Hatchery International

News & Views
Zimbabwe receives $3.5M for tilapia farming

February 15, 2023  By Lawrence Paganga

Zimbabwe Agriculture Minister Anxious J. Masuka Photo: Lawrence Paganga

International aid organisations have injected US$3.5 million to fund a tilapia farming project in Zimbabwe that will see a threefold increase in the production of the species.

The aim is create opportunities for marginalised communities, increase production from 5,600 tons to 14,000 tons by 2032.

The project is being spearheaded by FISH4ACP, a global fish value chain initiative of the Organisation of African, Caribbean and Pacific States (OACPS), and is implemented by the Food and Agriculture Organization (FAO) with funding from the European Union (EU) and the German Federal Ministry for Economic Cooperation and Development (BMZ). 

“Tilapia farming can be a driver of our country’s inclusive growth. This agreement will help our tilapia aquaculture take off and can be instrumental to reduce poverty and improve food security,” Zimbabwe’s minister of Agriculture and Fisheries, Anxious Masuka said.

He said the project was a ten-year plan and production will see growth rising to US$22 million.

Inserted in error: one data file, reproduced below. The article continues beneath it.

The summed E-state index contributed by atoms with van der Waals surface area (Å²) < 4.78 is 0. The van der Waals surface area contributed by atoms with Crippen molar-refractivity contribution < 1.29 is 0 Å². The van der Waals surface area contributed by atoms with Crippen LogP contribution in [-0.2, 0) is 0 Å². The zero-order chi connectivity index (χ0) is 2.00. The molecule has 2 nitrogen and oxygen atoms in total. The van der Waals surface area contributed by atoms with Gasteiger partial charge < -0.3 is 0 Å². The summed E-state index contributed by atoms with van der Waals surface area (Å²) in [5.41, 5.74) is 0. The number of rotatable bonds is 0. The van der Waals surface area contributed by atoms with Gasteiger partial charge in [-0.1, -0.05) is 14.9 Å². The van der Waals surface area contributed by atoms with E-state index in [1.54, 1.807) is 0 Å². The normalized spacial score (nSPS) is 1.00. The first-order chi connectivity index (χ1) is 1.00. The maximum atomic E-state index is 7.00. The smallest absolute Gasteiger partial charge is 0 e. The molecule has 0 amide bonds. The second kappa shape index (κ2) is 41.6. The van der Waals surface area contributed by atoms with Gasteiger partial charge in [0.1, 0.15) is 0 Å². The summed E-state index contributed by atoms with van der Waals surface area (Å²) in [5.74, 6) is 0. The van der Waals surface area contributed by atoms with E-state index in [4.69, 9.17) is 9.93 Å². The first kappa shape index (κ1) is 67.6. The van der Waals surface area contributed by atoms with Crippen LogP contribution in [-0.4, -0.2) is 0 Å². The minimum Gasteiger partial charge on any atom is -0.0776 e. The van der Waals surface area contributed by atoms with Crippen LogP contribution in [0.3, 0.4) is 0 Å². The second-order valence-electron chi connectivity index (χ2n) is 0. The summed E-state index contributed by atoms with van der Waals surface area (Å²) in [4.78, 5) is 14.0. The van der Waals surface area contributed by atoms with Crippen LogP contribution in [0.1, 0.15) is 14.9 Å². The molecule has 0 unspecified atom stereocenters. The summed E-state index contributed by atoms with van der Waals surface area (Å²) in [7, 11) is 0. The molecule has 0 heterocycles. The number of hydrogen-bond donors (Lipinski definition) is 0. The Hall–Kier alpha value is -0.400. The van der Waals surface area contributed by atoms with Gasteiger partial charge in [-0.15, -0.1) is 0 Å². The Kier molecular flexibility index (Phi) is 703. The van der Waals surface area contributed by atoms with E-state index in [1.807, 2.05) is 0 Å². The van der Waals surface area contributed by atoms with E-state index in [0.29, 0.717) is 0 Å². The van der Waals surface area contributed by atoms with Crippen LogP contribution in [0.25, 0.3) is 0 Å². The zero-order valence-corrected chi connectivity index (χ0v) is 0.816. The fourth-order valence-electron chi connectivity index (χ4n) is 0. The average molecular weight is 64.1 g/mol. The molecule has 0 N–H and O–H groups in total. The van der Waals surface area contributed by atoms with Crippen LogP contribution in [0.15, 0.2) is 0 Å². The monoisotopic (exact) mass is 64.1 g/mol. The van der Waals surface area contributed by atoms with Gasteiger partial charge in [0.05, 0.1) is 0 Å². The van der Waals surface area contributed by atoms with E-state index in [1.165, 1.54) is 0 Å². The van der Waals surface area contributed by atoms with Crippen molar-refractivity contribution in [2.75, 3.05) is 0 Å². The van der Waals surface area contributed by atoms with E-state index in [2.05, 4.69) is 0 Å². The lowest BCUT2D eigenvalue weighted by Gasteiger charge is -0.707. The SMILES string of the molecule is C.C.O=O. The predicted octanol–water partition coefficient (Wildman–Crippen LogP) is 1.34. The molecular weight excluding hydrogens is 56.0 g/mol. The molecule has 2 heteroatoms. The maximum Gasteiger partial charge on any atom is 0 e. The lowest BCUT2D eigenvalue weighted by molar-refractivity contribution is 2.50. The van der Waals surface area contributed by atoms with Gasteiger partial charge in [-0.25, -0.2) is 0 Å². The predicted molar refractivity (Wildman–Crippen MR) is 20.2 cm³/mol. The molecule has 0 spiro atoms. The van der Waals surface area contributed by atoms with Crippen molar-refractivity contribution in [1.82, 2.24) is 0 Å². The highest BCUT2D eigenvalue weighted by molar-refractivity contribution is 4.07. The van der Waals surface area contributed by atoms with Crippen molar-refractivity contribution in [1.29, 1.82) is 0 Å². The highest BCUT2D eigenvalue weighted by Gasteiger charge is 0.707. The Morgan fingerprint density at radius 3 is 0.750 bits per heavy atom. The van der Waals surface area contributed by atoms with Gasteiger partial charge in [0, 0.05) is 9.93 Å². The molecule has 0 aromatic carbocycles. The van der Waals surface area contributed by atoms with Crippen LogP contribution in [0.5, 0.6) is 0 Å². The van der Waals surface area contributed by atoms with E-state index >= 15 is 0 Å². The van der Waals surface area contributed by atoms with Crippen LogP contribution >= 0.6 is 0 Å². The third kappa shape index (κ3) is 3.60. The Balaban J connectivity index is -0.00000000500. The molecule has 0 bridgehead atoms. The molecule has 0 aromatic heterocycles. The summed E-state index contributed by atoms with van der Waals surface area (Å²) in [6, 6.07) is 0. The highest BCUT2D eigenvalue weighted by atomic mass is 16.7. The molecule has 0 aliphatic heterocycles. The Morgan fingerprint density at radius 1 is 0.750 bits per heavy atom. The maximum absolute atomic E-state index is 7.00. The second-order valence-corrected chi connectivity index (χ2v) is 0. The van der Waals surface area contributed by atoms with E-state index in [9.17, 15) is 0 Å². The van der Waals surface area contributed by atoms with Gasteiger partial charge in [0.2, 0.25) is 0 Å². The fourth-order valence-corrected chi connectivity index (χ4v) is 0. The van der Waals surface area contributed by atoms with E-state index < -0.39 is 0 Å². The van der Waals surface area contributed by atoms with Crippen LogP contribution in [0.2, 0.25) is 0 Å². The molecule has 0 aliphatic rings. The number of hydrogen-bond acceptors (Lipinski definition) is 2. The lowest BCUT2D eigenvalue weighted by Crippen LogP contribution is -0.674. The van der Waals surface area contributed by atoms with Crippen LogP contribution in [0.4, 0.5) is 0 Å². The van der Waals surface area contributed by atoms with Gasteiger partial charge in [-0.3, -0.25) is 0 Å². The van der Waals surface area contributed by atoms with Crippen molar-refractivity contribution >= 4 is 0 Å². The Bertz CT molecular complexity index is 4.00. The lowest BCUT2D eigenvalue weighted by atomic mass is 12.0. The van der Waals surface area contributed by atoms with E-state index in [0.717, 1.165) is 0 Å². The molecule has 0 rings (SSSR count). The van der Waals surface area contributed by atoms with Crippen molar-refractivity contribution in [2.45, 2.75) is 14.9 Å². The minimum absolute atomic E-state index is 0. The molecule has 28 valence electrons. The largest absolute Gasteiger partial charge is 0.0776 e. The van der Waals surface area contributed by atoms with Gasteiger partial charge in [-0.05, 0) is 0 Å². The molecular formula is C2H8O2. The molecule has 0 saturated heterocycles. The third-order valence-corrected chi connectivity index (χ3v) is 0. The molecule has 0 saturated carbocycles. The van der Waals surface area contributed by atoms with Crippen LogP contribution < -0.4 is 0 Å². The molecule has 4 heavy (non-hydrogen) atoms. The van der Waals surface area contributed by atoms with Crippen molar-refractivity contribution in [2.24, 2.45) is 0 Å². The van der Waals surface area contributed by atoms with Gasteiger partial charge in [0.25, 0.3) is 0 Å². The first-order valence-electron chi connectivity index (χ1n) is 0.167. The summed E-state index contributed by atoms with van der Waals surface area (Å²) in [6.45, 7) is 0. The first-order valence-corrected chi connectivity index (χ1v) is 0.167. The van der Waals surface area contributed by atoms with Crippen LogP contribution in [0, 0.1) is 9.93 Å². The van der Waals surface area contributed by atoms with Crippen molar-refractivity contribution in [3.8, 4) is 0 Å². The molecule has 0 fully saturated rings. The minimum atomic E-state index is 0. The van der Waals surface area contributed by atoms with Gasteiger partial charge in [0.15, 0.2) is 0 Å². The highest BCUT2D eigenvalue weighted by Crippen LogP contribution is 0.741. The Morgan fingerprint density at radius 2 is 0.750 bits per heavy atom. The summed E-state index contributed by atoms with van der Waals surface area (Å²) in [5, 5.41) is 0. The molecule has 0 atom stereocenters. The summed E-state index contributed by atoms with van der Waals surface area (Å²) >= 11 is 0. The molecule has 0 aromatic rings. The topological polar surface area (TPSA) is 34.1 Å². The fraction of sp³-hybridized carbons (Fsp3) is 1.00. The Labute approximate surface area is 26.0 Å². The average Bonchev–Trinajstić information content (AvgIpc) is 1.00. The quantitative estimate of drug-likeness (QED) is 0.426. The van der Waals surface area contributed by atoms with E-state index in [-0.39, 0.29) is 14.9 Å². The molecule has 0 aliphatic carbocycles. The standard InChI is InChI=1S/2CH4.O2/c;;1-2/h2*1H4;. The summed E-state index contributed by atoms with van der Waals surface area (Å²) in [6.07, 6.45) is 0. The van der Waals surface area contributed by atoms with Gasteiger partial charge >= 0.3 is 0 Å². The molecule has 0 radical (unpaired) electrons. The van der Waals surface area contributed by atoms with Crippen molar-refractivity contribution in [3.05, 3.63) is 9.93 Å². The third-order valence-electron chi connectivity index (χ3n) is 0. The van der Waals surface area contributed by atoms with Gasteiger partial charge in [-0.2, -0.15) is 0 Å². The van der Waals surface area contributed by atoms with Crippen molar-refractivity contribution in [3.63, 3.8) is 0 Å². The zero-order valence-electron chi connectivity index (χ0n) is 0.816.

The strategy also targets a three-fold increase of farmed Nile tilapia with production rising from 5,600 to 14,000 tonnes per year in 2032, driven by better access to inputs, services and markets for fish farmers.

The primary goal of the project is to improve value chain, open it to new markets, create potential for fish farmers, and increase quality for local and export markets.

FAO’s sub-regional coordinator for Southern Africa, Patrice Talla said the scheme would transform Zimbabwe’s food systems into drivers of economic growth.

“FAO is happy to contribute to Zimbabwe’s efforts to expand aquaculture production. FISH4ACP demonstrates how we can fulfill our mandate to transform aquatic food systems into drivers of employment, economic growth, social development and environmental recovery,” he said.

Before introducing Nile tilapia to fish farmers, the species was produced in Lake Kariba.

Print this page


Stories continue below